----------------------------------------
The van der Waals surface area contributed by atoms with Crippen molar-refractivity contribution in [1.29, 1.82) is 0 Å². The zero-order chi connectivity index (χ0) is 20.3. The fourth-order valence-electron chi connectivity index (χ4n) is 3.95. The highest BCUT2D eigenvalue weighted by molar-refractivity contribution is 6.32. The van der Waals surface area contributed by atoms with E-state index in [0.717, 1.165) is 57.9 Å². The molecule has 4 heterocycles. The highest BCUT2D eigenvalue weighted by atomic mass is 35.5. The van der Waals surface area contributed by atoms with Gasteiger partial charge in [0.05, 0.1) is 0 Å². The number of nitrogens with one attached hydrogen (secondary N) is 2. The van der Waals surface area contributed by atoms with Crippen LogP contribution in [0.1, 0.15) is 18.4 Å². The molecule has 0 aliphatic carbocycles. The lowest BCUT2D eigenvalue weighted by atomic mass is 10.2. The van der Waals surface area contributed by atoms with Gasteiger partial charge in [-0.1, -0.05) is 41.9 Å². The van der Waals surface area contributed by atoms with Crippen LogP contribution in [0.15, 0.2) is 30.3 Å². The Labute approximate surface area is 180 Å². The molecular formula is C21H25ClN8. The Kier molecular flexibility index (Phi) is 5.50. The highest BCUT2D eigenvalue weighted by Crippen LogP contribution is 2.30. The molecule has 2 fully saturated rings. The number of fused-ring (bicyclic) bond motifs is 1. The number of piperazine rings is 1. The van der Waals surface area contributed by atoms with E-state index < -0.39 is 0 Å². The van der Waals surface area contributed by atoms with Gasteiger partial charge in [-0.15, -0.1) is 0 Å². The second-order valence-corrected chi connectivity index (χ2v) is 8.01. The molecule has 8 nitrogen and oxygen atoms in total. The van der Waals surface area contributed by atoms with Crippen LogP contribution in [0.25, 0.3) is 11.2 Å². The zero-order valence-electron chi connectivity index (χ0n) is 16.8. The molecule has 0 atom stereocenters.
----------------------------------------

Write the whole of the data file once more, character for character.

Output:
The van der Waals surface area contributed by atoms with Crippen molar-refractivity contribution in [1.29, 1.82) is 0 Å². The zero-order chi connectivity index (χ0) is 20.3. The fourth-order valence-electron chi connectivity index (χ4n) is 3.95. The highest BCUT2D eigenvalue weighted by molar-refractivity contribution is 6.32. The van der Waals surface area contributed by atoms with E-state index in [0.717, 1.165) is 57.9 Å². The molecule has 4 heterocycles. The highest BCUT2D eigenvalue weighted by atomic mass is 35.5. The van der Waals surface area contributed by atoms with Gasteiger partial charge in [0.05, 0.1) is 0 Å². The number of nitrogens with one attached hydrogen (secondary N) is 2. The van der Waals surface area contributed by atoms with Crippen LogP contribution in [0.1, 0.15) is 18.4 Å². The molecule has 0 aliphatic carbocycles. The lowest BCUT2D eigenvalue weighted by atomic mass is 10.2. The van der Waals surface area contributed by atoms with Gasteiger partial charge in [-0.1, -0.05) is 41.9 Å². The van der Waals surface area contributed by atoms with Crippen LogP contribution in [0.15, 0.2) is 30.3 Å². The Labute approximate surface area is 180 Å². The molecular formula is C21H25ClN8. The Kier molecular flexibility index (Phi) is 5.50. The highest BCUT2D eigenvalue weighted by Crippen LogP contribution is 2.30. The molecule has 2 fully saturated rings. The number of fused-ring (bicyclic) bond motifs is 1. The number of piperazine rings is 1. The van der Waals surface area contributed by atoms with E-state index < -0.39 is 0 Å². The van der Waals surface area contributed by atoms with Gasteiger partial charge in [-0.15, -0.1) is 0 Å². The second-order valence-corrected chi connectivity index (χ2v) is 8.01. The molecule has 8 nitrogen and oxygen atoms in total. The van der Waals surface area contributed by atoms with Crippen LogP contribution in [0.25, 0.3) is 11.2 Å². The zero-order valence-electron chi connectivity index (χ0n) is 16.8. The molecule has 0 atom stereocenters.